This is a hotly debated subject some experts argue that there is no difference between the two terms and that they can be used interchangeably. Those who argue that there is a difference claim that that personnel is more administrative (dealing with payroll etc.) whereas Human Resource is responsible for managing the workforce (recruitment, conflict resolution etc.). It is argued that Personnel are reactive providing a response to demands as they are present themselves on the other hand HR is proactive because it involves the development of functions and policies for the purposes of improving the workforce.
Most people argue that those who claim that there is a difference fail to explain the differences in day to day roles of both titles. Those that say that there is a difference claim that it is a subtle philosophical one, Sultan Chand claimed that Personnel are motivated by compensation, rewards and job simplification. HR considers work groups, challenges and creativity on the job as motivational factors. In Personnel (which is also called personnel management) improved satisfaction is deemed to be the cause for improved performance but in HR it is the other way round; performance is the cause and satisfaction is the result.
So in conclusion there are a few subtle differences although some businesses do use the terms interchangeably, without detrimental effects to their business therefore one can assume that the differences described above are not significant enough to have any real effect.
There are numerous training initiatives available, these are designed to encourage those who either can’t afford or are unable to access the conventional training programmes offered by companies such as Medicology Ltd who offer training mainly aimed at Medical Professionals but also offer initiatives such as the Partnership Programme.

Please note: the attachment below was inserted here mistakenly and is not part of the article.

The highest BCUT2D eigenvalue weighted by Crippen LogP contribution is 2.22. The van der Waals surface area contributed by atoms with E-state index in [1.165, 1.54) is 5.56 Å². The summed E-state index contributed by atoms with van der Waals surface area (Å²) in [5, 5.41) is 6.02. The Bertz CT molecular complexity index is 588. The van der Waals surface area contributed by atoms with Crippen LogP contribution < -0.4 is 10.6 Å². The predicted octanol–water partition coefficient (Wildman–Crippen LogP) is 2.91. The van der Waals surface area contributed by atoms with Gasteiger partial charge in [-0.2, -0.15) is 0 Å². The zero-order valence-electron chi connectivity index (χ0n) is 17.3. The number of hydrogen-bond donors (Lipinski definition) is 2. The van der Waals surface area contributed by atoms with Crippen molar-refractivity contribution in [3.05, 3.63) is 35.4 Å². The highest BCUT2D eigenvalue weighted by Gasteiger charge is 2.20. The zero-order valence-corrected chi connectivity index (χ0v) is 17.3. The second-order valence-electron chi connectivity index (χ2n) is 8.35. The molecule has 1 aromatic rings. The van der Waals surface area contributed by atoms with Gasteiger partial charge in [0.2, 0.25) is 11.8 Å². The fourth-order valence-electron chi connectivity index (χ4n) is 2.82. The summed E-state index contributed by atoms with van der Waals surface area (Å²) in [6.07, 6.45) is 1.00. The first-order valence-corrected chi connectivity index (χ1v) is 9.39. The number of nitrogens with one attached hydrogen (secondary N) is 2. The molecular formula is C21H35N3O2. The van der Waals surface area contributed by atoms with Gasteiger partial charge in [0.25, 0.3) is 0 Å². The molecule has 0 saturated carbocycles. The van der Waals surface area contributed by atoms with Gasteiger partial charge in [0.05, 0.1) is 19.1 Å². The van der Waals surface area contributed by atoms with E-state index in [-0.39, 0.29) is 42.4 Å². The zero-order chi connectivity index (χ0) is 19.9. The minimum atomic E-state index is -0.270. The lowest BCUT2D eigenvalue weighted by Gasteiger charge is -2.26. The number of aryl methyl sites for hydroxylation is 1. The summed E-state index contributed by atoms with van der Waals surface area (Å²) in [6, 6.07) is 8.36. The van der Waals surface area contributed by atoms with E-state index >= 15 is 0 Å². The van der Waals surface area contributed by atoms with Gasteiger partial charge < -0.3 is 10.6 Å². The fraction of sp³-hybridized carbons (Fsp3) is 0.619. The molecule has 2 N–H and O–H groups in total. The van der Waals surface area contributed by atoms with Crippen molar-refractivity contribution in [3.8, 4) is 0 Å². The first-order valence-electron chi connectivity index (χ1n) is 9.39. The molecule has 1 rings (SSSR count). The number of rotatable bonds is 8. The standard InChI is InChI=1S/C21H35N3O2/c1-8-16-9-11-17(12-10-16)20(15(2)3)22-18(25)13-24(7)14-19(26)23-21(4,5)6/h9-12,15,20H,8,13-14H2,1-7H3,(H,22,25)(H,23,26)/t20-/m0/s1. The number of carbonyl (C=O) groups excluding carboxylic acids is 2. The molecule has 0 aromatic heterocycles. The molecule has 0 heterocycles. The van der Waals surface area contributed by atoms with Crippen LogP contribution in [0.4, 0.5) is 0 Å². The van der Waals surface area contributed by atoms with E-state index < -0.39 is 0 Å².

Initiatives help people to gain employment by bridging the gap between the skills people offer and the skills employers want thus improving an individuals employment prospects. Initiatives can sometimes take the form of work experience for which you don’t always get paid for or learn while you earn otherwise known as an apprenticeship. Although many initiatives are government funded there are some that are organised through private institutions. When trying to find a training initiative it can be very confusing as there are so many so to make it simple here is a basic plan to help find the one that’s right for you:
- Decide what area you are looking to gain training in (i.e. medicine, I.T etc.)
- Find out if there are any Initiatives in your local area information about these can be obtained from the following:
Adult Education Centre
Services such as Connexions
- Check the requirements for the initiative
- Then if everything is OK then enrol and GO FOR IT!
Training can help develop business as it allows staff to gain new skills; this is good for several reasons for a start you wont need to spend time and money recruiting more staff. Also if staff are update with current practice and are able to work efficiently then you are likely to have a more productive business which can ultimately mean more money. In terms of the medical professions training can keep staff up to date with protocol and the latest treatments thus meaning able to save more lives and possibly even reduce waiting times for patients therefore in private practices making more money as you are seeing more patients.